A Gathering Voices post by Lynne M. Baab
“They’re a wonderful young couple, aren’t they?”
My husband said those words as we were getting ready for bed on the first evening after Susan and Zach arrived. Susan is the daughter of an old friend of mine, and she had emailed almost a year ago saying she and her husband, Zach, wanted to visit New Zealand. I replied, answering her questions about various tourist options she had asked about, and I told her that she and Zach would be welcome to stay with us and see the sights around Dunedin, where we live.
Over the intervening months, Susan and I had emailed several times as she kept me up to date about their trip. They did decide to come to Dunedin and stay with us. They arrived on a Sunday afternoon, and the four of us had dinner together and talked after dinner.
Susan is a Presbyterian minister, as I am, and Zach works on the staff of the same church as Susan. I loved talking with them, listening to them describe the church where they work, chatting about various issues their church is facing and the parallels with my time as an associate pastor in a congregation in Seattle. To me, Susan and Zach are simply people, not necessarily “young people,” as my husband referred to them that first evening. Just people.
I realized that for me, most people between about 20 and 70 are simply people. I usually don’t think of them as young or old or anything particular, just people. However, when someone is over 70, I do tend to think of them as old.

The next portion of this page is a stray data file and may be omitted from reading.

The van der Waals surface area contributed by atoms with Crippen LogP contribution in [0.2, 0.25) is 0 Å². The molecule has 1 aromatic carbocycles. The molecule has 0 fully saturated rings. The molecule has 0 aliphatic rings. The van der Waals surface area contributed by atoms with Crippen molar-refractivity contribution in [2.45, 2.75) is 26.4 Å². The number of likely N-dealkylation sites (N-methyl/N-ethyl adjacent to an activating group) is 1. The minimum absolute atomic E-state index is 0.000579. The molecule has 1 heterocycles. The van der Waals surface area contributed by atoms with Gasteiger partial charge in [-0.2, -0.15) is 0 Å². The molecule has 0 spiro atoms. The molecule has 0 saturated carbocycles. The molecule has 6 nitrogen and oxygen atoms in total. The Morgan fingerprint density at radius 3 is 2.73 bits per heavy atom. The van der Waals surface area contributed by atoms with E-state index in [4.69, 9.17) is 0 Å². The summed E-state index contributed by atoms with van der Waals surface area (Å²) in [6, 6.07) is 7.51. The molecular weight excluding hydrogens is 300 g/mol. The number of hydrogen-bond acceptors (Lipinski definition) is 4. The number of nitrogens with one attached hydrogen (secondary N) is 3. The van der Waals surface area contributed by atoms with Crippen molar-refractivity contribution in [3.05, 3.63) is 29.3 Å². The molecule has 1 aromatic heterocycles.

In her job as an associate pastor in a large Presbyterian Church, Susan is responsible for the ministry to seniors. She has always had a huge heart for seniors, and she has a lot of ideas about the best ways for congregations to minister to and with older people. But because she is in her 30s, she feels that her ideas are seldom taken seriously. During her visit with us, she said, “I wish I had a passion for ministry to young adults. That’s what people expect me to be an expert about, and it seems they would listen to my ideas there. But I have never felt drawn that way. All my life, I’ve cared a lot about seniors. But it appears that I’m too young to have an impact on that topic.”
I didn’t ask her if she thinks of seniors as “old people,” or if she simply views them as people. I bet she views them simply as people, not as old people.
I was a teen and young adult in Washington State, where there are lots of Asian Americans. When I’m talking to an Asian American, I often forget they have ethnic roots in Asia, while mine are in Europe. For me, Asian Americans aren’t a category of people, they’re just people. But I have never been around African Americans as much, and I am more aware of African Americans as a category of people.
I’ve been thinking a lot about categories for people ever since Josh and Susan visited. I’ve been pondering the groups of people who are simply people to me, and the groups where I tend to use various adjectives that create categories. Who in your life is just a person? Who belongs to a category? Does it matter?